Sometimes, I feel like I could live in Thailand forever. That feeling is usually strongest around lunch time:
Other times – like when I go to immigration at 5 a.m. to make sure I get a place in line to get a ticket to get a number when the office opens at 8:30 a.m. so I can see the immigration official at 10 a.m. – I’m reminded that Thailand isn’t really my home.
Unfortunately for me and my aversion to paperwork, my passport, driver’s license and vehicle registration all need to be renewed. Soon. And like a Mobius strip made of red tape, I need each of those documents in order to get the others:
I need my passport (along with 2 photos, a letter from my landlady, an application form, and photocopies of my passport pages) to get a Certificate of Residency from Immigration, which I need (along with my passport, 2 photos, an application form, a heath certificate and photocopies of my passport pages) to renew my Driver’s License at the DMV on the other side of town.
Are you still with me? Take a deep breath, there’s more.
On Monday morning, my plan was to go to the Canadian Consulate, get a quick (but expensive) Certificate of Residency, renew my Driver’s License that afternoon, so I could go back to the Consulate on Tuesday morning to apply for my new passport. It was a complex, but brilliantly efficient plan.
Are you still here? If so, you’re a trooper. Carry on.
First, finding the Canadian Consulate in Chiang Mai isn’t easy. It’s not like the American Consulate, which is right down by the river, surrounded by a giant wall and guarded 24/7. That one’s hard to miss. The Canadian one is in a little out-of-the way building with a tiny little sign you can’t see until you’re right beside it…and since it’s where two lanes merge on a highway, you might be busy looking at a stampede of trucks bearing down on your little motorbike and miss it the first 3 times you drive past.
Eventually, I saw the tiny sign out of the corner of my eye as I was passing it, and slammed on my brakes. I coasted to a stop on the paved shoulder 2 meters past the entrance, and rolled my motorbike backwards down the highway and coasted into the parking lot.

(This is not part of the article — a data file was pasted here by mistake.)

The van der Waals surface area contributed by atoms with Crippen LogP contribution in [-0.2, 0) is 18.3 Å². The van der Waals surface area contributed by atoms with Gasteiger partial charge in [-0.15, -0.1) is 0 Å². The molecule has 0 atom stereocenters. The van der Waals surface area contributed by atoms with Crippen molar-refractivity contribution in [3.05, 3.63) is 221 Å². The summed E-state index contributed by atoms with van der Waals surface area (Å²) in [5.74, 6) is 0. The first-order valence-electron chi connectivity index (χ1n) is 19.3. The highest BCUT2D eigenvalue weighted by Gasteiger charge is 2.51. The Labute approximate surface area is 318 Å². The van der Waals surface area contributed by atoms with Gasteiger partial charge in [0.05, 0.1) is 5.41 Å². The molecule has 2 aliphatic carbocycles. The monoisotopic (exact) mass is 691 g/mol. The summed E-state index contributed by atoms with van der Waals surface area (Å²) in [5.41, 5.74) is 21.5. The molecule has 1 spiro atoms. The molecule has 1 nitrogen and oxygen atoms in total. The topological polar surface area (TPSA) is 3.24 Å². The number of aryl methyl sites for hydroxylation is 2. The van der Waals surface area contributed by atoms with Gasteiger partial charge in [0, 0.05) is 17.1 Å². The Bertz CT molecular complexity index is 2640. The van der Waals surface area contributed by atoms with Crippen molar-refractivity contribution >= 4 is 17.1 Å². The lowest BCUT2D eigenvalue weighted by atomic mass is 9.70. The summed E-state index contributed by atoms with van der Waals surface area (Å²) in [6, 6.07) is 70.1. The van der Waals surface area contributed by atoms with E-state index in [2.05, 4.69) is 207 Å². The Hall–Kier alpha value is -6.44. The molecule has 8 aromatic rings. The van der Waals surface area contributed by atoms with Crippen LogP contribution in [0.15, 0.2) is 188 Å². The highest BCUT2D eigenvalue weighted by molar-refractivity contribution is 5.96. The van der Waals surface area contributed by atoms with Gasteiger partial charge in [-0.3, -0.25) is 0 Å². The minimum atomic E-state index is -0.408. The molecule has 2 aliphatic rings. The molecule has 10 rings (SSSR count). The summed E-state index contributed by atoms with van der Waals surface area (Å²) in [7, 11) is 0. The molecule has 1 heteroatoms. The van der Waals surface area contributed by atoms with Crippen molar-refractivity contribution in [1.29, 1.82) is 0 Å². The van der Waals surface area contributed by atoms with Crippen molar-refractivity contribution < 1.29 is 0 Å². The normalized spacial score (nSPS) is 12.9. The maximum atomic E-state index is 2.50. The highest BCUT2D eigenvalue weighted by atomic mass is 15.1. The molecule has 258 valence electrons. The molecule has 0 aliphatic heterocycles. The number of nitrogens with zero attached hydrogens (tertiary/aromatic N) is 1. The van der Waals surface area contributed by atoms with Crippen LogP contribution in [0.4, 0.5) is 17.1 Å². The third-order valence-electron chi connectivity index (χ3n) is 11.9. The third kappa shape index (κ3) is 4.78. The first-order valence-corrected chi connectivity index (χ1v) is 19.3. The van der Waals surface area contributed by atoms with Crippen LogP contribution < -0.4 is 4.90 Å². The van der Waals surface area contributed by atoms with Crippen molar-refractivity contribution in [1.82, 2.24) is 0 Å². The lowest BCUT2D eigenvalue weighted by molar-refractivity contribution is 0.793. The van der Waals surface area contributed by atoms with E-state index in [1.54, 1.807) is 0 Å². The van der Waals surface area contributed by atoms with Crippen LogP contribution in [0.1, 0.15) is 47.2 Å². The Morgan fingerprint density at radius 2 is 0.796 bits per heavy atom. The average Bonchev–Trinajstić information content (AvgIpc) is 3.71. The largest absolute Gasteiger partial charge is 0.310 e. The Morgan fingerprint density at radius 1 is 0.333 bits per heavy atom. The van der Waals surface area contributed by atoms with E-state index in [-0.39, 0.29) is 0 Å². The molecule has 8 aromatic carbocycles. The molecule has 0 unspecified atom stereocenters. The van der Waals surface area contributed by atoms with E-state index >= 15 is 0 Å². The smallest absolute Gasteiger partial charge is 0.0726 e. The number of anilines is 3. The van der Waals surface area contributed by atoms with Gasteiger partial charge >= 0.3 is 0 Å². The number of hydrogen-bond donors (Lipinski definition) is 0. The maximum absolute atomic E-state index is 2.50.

Feeling rather accomplished, I parked my bike, grabbed my mountain of neatly organized paperwork, and traipsed through the wide open door…into an empty office.
Really – it was completely empty. For a long time.
It was deserted. Abandoned. Vacant. I could have committed mischief! Or Sabotage! Or Espionage! Or Decoupage! But I didn’t – mostly because I was busy signing the guest book.
Eventually, a shy Thai girl walked past carrying a cardboard box and trying very hard not to make eye contact with me. On her 2nd box-carrying trip, I asked if anyone could help me. She politely explained that someone had been here. They had since gone out – but they would (eventually) return.
I sat down to wait.
After about 10 minutes, Box Girl returned and gave me a phone number to call. I hate the telephone, and wasn’t in a hurry yet, and there were magazines to read, and I had been assured that the person who had left would (eventually) return.
I continued to wait.
After finishing a rather lacklustre article in an ancient magazine, I decided to call the number Box Girl had given me.I spoke with the person who had left, and she assured me she would (eventually) return … next Friday.
Have any of your best-laid plans gone awry lately?